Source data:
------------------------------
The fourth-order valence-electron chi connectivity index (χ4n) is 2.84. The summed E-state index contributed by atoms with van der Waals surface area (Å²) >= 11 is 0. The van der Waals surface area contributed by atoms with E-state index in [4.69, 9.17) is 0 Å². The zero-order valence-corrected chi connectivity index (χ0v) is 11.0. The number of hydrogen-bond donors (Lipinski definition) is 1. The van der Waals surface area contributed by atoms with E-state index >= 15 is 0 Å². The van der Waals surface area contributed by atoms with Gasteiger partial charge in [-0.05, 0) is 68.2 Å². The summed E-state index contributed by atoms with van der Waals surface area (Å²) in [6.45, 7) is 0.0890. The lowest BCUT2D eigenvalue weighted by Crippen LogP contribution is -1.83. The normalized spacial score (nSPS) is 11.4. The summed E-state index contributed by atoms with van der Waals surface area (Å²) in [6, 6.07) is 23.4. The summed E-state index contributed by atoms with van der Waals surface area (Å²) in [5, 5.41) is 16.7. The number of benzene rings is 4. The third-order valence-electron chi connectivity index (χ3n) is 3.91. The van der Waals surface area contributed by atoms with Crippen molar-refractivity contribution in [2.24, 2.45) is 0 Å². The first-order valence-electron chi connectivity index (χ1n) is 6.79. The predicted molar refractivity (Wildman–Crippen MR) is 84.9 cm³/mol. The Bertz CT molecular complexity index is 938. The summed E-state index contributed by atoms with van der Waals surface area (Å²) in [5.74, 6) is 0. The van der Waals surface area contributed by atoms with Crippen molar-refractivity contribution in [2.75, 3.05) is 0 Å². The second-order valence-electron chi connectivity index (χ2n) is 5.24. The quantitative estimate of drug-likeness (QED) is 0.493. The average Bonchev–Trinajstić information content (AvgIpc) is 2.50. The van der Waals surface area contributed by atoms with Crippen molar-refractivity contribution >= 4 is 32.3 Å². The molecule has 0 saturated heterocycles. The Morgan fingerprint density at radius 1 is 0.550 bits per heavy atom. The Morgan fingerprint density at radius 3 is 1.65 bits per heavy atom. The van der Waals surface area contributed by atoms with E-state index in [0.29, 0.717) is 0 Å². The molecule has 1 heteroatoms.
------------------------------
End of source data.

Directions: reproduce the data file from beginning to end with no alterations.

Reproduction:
The fourth-order valence-electron chi connectivity index (χ4n) is 2.84. The summed E-state index contributed by atoms with van der Waals surface area (Å²) >= 11 is 0. The van der Waals surface area contributed by atoms with E-state index in [4.69, 9.17) is 0 Å². The zero-order valence-corrected chi connectivity index (χ0v) is 11.0. The number of hydrogen-bond donors (Lipinski definition) is 1. The van der Waals surface area contributed by atoms with E-state index >= 15 is 0 Å². The van der Waals surface area contributed by atoms with Gasteiger partial charge in [-0.05, 0) is 68.2 Å². The summed E-state index contributed by atoms with van der Waals surface area (Å²) in [6.45, 7) is 0.0890. The lowest BCUT2D eigenvalue weighted by Crippen LogP contribution is -1.83. The normalized spacial score (nSPS) is 11.4. The summed E-state index contributed by atoms with van der Waals surface area (Å²) in [6, 6.07) is 23.4. The summed E-state index contributed by atoms with van der Waals surface area (Å²) in [5, 5.41) is 16.7. The number of benzene rings is 4. The third-order valence-electron chi connectivity index (χ3n) is 3.91. The van der Waals surface area contributed by atoms with Crippen molar-refractivity contribution in [2.24, 2.45) is 0 Å². The first-order valence-electron chi connectivity index (χ1n) is 6.79. The predicted molar refractivity (Wildman–Crippen MR) is 84.9 cm³/mol. The Bertz CT molecular complexity index is 938. The summed E-state index contributed by atoms with van der Waals surface area (Å²) in [5.74, 6) is 0. The van der Waals surface area contributed by atoms with Crippen molar-refractivity contribution in [2.75, 3.05) is 0 Å². The second-order valence-electron chi connectivity index (χ2n) is 5.24. The quantitative estimate of drug-likeness (QED) is 0.493. The average Bonchev–Trinajstić information content (AvgIpc) is 2.50. The van der Waals surface area contributed by atoms with Crippen molar-refractivity contribution >= 4 is 32.3 Å². The molecule has 0 saturated heterocycles. The Morgan fingerprint density at radius 1 is 0.550 bits per heavy atom. The Morgan fingerprint density at radius 3 is 1.65 bits per heavy atom. The van der Waals surface area contributed by atoms with E-state index in [0.29, 0.717) is 0 Å². The molecule has 1 heteroatoms.